Priaulx Library digitises papers
OCCUPATION newspapers can now be searched through on Priaulx Library computers, as part of a major project to scan the library’s vast collection of papers.
The scanning project started last September, following the £13,000 purchase of a special Metis EDS Gamma scanner. It takes about 15 minutes to scan a week of newspapers from the early 1900s, when newspapers were just a few pages. However, this will take longer as newspapers became larger in the later 20th century.
Chief librarian Sue Laker said progress was slowly being made to get the original newspapers on the system.
‘It’s an exciting time,’ she said. ‘It’s taken us two years to get to this point.’
A team of volunteers has been working hard to scan each newspaper in an attic room of the library.
They have started with the 1940s newspapers. The 1920s and 1930s Star papers have also been scanned, but still need to be processed. Once the newspapers are scanned they need to be checked and made searchable. This can be a challenge, as parts of the newspaper are in French.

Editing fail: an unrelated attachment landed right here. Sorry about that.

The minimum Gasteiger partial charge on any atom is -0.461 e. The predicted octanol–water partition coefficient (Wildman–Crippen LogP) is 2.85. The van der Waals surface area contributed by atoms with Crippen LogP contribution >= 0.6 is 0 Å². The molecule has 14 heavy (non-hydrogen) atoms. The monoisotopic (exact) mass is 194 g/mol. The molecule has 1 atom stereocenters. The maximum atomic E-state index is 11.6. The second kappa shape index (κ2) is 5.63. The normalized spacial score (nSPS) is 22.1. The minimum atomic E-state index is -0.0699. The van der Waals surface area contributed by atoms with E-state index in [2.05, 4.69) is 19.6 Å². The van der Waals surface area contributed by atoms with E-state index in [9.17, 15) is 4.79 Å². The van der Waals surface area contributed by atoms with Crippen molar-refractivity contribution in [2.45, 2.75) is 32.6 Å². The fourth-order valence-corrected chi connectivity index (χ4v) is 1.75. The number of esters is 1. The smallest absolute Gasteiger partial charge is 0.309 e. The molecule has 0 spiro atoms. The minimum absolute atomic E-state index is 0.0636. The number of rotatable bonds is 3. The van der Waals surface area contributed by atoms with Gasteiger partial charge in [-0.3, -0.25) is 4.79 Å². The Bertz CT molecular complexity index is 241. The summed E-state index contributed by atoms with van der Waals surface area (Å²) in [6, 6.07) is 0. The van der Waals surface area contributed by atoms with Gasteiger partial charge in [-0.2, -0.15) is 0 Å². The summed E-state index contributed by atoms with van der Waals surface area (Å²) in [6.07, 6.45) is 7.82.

Keith Friend is one of the small team of volunteers working on the newspapers.
‘The most interesting part is reading the old papers, so it is easy to get distracted,’ he said.
‘With 1904 it’s four pages, so it’s quite simple. But it’s quite fragile, so you have to be quite careful as they are irreplaceable.’
The library holds a huge collection of newspapers, including a complete collection of the Guernsey (Evening) Press back to 1897, as well as some earlier editions as well, and the Guernsey Star back to 1833.
While some copies are held by the British Library, many are uniquely held in Guernsey.
This includes the Guernsey Comet newspaper, which ran from 1828 to 1898. The Priaulx Library has a complete set of the newspaper’s run. It also has the Jersey Evening Post going back to 1903. However, many of these are in a poor condition and are still in the flower boxes that were used to transport the newspapers from the Guille-Alles Library many years ago, again highlighting the importance of digitising the papers.
The newspapers will be viewable only at the library, rather than online. There are currently two terminals that can be used for free and a third will be added shortly.
Ms Laker said it was important for people to still visit the library.
‘We want people to understand the work going on here,’ she said.
‘We do need to modernise, but we are still a library. We are not an electronic information resource.’
While viewing the pages is free, it costs £1 for an A4 printout and £5 for a full-size broadsheet printout.
The library is open 9.30am to 5pm, Monday to Saturday, except Friday, when it is open 10am to 5pm.